It was an international hit in 2010, but a federal judge has found that pop singer Shakira’s Spanish-language single “Loca” was copied from another songwriter’s work.
According to The Hollywood Reporter, U.S. District Judge Alvin Hellerstein in Manhattan ruled Tuesday that the Colombian singer’s song infringed on the work of Dominican songwriter Ramon Arias Vasquez, who wrote “Loca con su Tiguera” in the late 1990s.
While the song was released in both Spanish and English, the copyright lawsuit focused mainly on the Spanish version. As a result, Hellerstein dismissed the claims against the English-language track, citing lack of evidence.
Mayimba Music, which holds the rights to Vasquez’s song, sued Sony Corp and several other Sony subsidiaries in 2012. The judge found only two of them liable, Sony/ATV Latin and Sony/ATV Discos, for distributing Shakira’s song in Spanish.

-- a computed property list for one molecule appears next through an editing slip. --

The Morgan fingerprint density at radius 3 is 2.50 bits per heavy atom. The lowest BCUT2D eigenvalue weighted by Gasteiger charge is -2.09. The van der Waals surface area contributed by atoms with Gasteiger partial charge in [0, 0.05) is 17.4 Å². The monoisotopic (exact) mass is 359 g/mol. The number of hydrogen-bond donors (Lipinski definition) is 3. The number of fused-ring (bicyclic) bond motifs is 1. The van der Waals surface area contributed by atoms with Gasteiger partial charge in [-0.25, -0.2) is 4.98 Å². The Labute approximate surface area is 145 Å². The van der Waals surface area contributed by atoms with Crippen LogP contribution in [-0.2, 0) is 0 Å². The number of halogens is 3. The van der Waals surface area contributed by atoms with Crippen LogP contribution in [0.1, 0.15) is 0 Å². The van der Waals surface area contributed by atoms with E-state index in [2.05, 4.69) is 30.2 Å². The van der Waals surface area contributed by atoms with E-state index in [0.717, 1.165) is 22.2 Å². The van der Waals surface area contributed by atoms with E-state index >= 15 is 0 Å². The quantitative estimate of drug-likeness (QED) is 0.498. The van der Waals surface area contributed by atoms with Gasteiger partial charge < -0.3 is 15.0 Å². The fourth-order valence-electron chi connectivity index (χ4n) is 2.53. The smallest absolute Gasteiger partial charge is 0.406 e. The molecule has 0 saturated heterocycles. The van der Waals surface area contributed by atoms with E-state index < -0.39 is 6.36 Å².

Hellerstein said Shakira's single was based on a 2007 song by Dominican rapper Edwin Bello Pou, better known as El Cata, which also copied Arias and was distributed by Sony
According to THR, Vazquez testified he had written the song in the 1990s after being inspired by his sister’s relationship with a street tough guy. He told the court that about eight years ago he met Pou and showed him two of his songs, including “Loca con su Tiguera.”
Pou denied this happened and said the song was his, inspired by his relationship with his ex-wife. He recorded the song and it made him famous
Hellerstein found that Vazquez’s version and Pou’s song have a similar structure and both are driven by hooks framing one long verse.
“These hooks play a similar function in both songs,” he wrote in his findings. “Similar rhythm in both hooks drive the songs. The repetitions are slightly different, but the differences do not affect the song.”
Although Shakira’s version uses the word “tigre” (tiger) instead of “tiguere,” which is Dominican slang to be tough street guy, Hellerstein said the meaning was the same.
The judge said because Shakira’s version is based on Pou’s song, who copied Arias' work, “whoever wrote Skakira’s version of the song also indirectly copied Arias.”
Damages and a permanent injunction requested by the Mayimba against Sony will be determined at a later date.